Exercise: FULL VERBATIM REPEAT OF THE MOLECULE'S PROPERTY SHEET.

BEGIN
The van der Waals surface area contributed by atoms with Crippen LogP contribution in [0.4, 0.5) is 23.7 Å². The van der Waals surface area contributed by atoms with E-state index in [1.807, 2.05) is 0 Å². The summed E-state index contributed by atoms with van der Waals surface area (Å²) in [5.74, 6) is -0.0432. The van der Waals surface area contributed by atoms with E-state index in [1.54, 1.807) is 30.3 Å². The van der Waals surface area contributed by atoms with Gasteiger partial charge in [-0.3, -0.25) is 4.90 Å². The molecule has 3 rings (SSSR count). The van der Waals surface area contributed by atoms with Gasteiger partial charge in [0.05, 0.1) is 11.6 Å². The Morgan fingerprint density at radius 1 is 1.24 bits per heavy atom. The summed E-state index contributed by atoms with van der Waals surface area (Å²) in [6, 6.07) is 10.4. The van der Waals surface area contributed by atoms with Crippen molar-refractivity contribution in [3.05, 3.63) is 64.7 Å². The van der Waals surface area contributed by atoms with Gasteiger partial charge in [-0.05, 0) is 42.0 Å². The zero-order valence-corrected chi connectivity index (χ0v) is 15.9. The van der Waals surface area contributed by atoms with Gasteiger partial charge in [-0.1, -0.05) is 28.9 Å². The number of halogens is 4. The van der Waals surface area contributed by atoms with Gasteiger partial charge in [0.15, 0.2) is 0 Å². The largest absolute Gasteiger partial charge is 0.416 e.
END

The van der Waals surface area contributed by atoms with Crippen LogP contribution in [0.4, 0.5) is 23.7 Å². The van der Waals surface area contributed by atoms with E-state index in [1.807, 2.05) is 0 Å². The summed E-state index contributed by atoms with van der Waals surface area (Å²) in [5.74, 6) is -0.0432. The van der Waals surface area contributed by atoms with E-state index in [1.54, 1.807) is 30.3 Å². The van der Waals surface area contributed by atoms with Gasteiger partial charge in [-0.3, -0.25) is 4.90 Å². The molecule has 3 rings (SSSR count). The van der Waals surface area contributed by atoms with Gasteiger partial charge in [0.05, 0.1) is 11.6 Å². The Morgan fingerprint density at radius 1 is 1.24 bits per heavy atom. The summed E-state index contributed by atoms with van der Waals surface area (Å²) in [6, 6.07) is 10.4. The van der Waals surface area contributed by atoms with Crippen molar-refractivity contribution in [3.05, 3.63) is 64.7 Å². The van der Waals surface area contributed by atoms with Gasteiger partial charge in [-0.05, 0) is 42.0 Å². The zero-order valence-corrected chi connectivity index (χ0v) is 15.9. The van der Waals surface area contributed by atoms with Gasteiger partial charge in [-0.1, -0.05) is 28.9 Å². The number of halogens is 4. The van der Waals surface area contributed by atoms with Gasteiger partial charge in [0.15, 0.2) is 0 Å². The largest absolute Gasteiger partial charge is 0.416 e.